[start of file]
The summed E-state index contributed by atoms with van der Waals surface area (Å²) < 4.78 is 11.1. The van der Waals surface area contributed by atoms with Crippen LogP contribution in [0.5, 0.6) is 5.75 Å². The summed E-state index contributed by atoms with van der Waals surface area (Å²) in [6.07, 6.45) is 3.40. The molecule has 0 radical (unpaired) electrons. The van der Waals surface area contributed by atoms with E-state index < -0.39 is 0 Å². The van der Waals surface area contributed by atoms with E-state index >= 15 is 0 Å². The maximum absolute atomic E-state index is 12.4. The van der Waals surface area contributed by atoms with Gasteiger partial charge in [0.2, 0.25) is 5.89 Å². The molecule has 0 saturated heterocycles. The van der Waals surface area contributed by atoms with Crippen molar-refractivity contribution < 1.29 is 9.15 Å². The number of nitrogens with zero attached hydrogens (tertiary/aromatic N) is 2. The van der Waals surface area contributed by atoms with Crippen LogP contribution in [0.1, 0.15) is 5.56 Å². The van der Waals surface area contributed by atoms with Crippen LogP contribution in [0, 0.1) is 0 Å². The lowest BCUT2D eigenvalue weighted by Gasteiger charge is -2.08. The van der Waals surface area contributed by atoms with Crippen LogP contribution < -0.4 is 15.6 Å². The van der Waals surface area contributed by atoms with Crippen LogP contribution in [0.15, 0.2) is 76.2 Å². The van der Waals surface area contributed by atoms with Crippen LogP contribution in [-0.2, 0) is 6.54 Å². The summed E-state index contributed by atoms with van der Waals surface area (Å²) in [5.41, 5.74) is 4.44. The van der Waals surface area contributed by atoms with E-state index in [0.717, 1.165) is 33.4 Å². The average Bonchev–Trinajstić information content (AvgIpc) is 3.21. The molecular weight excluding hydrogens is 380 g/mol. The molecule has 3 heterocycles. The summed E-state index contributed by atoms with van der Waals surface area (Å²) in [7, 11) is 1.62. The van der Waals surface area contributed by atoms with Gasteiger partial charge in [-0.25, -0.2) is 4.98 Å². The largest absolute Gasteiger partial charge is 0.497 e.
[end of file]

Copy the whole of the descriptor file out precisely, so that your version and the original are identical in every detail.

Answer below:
The summed E-state index contributed by atoms with van der Waals surface area (Å²) < 4.78 is 11.1. The van der Waals surface area contributed by atoms with Crippen LogP contribution in [0.5, 0.6) is 5.75 Å². The summed E-state index contributed by atoms with van der Waals surface area (Å²) in [6.07, 6.45) is 3.40. The molecule has 0 radical (unpaired) electrons. The van der Waals surface area contributed by atoms with E-state index < -0.39 is 0 Å². The van der Waals surface area contributed by atoms with E-state index >= 15 is 0 Å². The maximum absolute atomic E-state index is 12.4. The van der Waals surface area contributed by atoms with Gasteiger partial charge in [0.2, 0.25) is 5.89 Å². The molecule has 0 saturated heterocycles. The van der Waals surface area contributed by atoms with Crippen molar-refractivity contribution < 1.29 is 9.15 Å². The number of nitrogens with zero attached hydrogens (tertiary/aromatic N) is 2. The van der Waals surface area contributed by atoms with Crippen LogP contribution in [0.1, 0.15) is 5.56 Å². The van der Waals surface area contributed by atoms with Crippen LogP contribution in [0, 0.1) is 0 Å². The lowest BCUT2D eigenvalue weighted by Gasteiger charge is -2.08. The van der Waals surface area contributed by atoms with Crippen LogP contribution < -0.4 is 15.6 Å². The van der Waals surface area contributed by atoms with Crippen LogP contribution in [0.15, 0.2) is 76.2 Å². The van der Waals surface area contributed by atoms with Crippen LogP contribution in [-0.2, 0) is 6.54 Å². The summed E-state index contributed by atoms with van der Waals surface area (Å²) in [5.41, 5.74) is 4.44. The van der Waals surface area contributed by atoms with E-state index in [0.717, 1.165) is 33.4 Å². The average Bonchev–Trinajstić information content (AvgIpc) is 3.21. The molecular weight excluding hydrogens is 380 g/mol. The molecule has 3 heterocycles. The summed E-state index contributed by atoms with van der Waals surface area (Å²) in [7, 11) is 1.62. The van der Waals surface area contributed by atoms with Gasteiger partial charge in [-0.25, -0.2) is 4.98 Å². The largest absolute Gasteiger partial charge is 0.497 e.